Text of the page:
Now Anna is working on changing Swarthmore's policy and procedures to prevent other victims from having to go through the same experience.

Title IX and Victim Confidentiality

What does Title IX require schools to do to protect a sexual assault victim's confidentiality? First, Anna should have been told that school employees are required to report information they receive about sexual assault. If she wanted the information to remain confidential, she should have been referred to confidential resources, such as religious and professional counselors.

Second, Title IX requires schools to respect a victim's request for confidentiality in a sexual assault investigation and response except when it interferes with the school's ability to stop harassment and protect the safety of its students. The OCR's 2001 Handbook explains: 
In all cases, a school should discuss confidentiality standards and concerns with the complainant initially. The school should inform the student that a confidentiality request may limit the school’s ability to respond … If the student continues to ask that his or her name not be revealed, the school should take all reasonable steps to investigate and respond to the complaint consistent with the student’s request as long as doing so does not prevent the school from responding effectively to the harassment and preventing harassment of other students.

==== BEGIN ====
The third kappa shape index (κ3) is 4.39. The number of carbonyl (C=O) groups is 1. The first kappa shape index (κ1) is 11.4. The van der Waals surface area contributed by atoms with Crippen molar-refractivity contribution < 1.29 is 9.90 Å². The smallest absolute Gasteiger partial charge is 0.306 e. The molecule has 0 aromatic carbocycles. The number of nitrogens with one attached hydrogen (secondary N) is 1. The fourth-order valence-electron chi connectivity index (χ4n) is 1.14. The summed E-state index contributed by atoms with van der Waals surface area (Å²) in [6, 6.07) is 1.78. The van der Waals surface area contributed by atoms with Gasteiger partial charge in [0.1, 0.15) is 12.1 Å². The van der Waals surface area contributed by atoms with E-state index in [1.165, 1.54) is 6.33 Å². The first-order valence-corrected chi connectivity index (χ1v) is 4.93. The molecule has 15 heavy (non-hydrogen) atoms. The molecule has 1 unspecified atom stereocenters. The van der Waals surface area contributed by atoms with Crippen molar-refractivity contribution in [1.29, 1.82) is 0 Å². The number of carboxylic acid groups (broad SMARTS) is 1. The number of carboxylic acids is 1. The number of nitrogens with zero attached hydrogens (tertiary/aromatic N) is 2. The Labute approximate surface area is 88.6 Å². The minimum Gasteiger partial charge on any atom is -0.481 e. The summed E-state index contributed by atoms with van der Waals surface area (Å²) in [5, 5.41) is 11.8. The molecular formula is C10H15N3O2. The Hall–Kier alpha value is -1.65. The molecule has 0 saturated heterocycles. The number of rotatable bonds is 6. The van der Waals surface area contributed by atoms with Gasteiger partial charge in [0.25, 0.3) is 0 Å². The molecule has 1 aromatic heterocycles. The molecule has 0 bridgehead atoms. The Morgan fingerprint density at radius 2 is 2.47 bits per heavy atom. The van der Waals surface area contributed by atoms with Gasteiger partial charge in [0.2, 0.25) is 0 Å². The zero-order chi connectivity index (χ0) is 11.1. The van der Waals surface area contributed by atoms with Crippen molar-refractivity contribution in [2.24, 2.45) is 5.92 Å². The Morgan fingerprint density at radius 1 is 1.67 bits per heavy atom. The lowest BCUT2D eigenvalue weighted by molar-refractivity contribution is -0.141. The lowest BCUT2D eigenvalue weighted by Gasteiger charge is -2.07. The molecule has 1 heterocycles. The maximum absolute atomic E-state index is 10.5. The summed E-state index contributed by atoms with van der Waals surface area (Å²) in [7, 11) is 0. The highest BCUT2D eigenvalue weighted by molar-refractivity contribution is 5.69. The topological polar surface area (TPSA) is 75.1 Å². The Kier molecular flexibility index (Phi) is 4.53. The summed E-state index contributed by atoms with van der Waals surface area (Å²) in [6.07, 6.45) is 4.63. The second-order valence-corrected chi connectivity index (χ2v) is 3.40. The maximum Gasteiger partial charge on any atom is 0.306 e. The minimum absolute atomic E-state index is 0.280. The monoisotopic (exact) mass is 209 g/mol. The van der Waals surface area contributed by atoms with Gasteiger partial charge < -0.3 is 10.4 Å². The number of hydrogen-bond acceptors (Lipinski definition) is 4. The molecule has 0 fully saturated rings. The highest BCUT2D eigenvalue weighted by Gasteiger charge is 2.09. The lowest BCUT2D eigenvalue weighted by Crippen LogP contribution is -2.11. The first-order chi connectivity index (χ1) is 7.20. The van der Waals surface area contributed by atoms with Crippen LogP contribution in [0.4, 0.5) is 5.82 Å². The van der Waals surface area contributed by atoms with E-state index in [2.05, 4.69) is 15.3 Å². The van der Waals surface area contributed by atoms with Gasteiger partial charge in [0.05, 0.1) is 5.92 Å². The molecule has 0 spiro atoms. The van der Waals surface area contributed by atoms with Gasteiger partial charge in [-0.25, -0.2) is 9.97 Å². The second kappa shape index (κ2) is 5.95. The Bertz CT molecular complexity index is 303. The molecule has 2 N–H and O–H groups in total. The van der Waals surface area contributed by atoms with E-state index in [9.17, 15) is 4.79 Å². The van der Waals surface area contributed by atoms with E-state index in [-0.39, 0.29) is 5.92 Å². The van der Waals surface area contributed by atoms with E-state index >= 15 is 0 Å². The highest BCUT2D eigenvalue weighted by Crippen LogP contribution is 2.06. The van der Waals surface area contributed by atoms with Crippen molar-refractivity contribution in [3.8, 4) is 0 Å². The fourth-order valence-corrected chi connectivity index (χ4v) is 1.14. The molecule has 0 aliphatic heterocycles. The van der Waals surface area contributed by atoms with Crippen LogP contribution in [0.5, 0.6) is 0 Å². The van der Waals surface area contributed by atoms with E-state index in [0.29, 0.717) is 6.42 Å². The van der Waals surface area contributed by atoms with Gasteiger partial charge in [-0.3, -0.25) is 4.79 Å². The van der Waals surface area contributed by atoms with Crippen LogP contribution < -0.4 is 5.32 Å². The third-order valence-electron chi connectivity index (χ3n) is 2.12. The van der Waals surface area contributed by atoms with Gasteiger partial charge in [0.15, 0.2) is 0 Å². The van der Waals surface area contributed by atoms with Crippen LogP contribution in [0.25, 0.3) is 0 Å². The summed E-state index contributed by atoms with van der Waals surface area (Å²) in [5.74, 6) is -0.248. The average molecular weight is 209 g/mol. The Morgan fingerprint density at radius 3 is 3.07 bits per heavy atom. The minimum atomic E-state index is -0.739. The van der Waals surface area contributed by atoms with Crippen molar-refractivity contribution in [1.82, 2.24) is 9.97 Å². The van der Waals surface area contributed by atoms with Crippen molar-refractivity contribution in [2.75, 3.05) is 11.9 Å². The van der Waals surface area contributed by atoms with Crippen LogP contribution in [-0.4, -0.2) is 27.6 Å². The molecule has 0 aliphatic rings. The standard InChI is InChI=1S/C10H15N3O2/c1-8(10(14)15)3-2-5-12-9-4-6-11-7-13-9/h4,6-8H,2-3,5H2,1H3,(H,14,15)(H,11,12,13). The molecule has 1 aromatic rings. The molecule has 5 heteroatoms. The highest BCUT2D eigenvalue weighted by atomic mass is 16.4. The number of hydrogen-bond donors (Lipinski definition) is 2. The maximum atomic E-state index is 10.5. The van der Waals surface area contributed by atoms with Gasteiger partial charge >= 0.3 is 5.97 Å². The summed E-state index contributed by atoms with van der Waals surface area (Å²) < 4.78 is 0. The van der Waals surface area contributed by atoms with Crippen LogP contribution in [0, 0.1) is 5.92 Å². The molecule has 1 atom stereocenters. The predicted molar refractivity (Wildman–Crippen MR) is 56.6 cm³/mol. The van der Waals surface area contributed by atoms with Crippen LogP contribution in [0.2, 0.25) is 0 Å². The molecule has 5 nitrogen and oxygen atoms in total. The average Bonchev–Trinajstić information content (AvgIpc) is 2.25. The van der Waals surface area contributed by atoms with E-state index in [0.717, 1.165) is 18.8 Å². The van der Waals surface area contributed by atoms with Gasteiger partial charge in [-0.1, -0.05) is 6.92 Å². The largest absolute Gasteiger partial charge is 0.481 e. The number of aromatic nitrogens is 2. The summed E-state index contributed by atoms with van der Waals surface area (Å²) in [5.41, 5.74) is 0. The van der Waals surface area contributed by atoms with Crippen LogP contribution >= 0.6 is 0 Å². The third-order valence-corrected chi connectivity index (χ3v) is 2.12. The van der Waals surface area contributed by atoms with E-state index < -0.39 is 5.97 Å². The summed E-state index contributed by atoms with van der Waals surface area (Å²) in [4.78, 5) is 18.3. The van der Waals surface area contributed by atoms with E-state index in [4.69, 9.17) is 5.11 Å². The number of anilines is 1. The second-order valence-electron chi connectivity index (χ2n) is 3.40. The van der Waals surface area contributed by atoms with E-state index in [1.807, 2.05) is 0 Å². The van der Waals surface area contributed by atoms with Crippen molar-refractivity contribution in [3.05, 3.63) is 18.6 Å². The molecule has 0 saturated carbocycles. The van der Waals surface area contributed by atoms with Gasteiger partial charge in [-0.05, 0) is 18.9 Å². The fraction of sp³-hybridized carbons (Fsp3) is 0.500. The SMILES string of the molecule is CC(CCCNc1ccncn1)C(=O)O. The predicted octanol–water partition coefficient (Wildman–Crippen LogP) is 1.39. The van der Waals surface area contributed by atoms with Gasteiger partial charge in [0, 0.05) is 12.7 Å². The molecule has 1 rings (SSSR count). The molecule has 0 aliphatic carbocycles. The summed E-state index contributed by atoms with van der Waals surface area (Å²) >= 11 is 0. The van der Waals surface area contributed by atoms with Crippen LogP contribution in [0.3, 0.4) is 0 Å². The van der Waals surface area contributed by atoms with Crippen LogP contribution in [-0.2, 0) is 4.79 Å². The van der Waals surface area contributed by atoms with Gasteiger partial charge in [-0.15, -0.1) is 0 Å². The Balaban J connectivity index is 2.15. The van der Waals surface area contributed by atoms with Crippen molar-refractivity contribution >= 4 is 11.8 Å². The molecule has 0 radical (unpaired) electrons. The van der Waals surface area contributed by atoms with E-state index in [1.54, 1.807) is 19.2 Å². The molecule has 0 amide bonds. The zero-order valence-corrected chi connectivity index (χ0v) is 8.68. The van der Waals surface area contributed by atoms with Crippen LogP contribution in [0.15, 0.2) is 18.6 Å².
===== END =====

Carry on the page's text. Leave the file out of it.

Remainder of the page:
In its 2008 publication, "Sexual Harassment: It's Not Academic," the OCR listed three factors that must be weighed against the victim's request for confidentiality in light of the school's "responsibility to provide a safe and nondiscriminatory environment for all students":
·              seriousness of the alleged harassment;
·              age of the harassed student; and
·              other complaints that the same individual has harassed others.
Additionally, state or local laws may require schools to report incidents to the police.

In addition, the April 2011 "Dear Colleague Letter" included a fourth factor that must be weighed against the victim's request for confidentiality: "the alleged harasser’s rights to receive information about the allegations if the information is maintained by the school as an 'education record' under [FERPA]." The bottom line is that the victim should be told if the school cannot ensure confidentiality.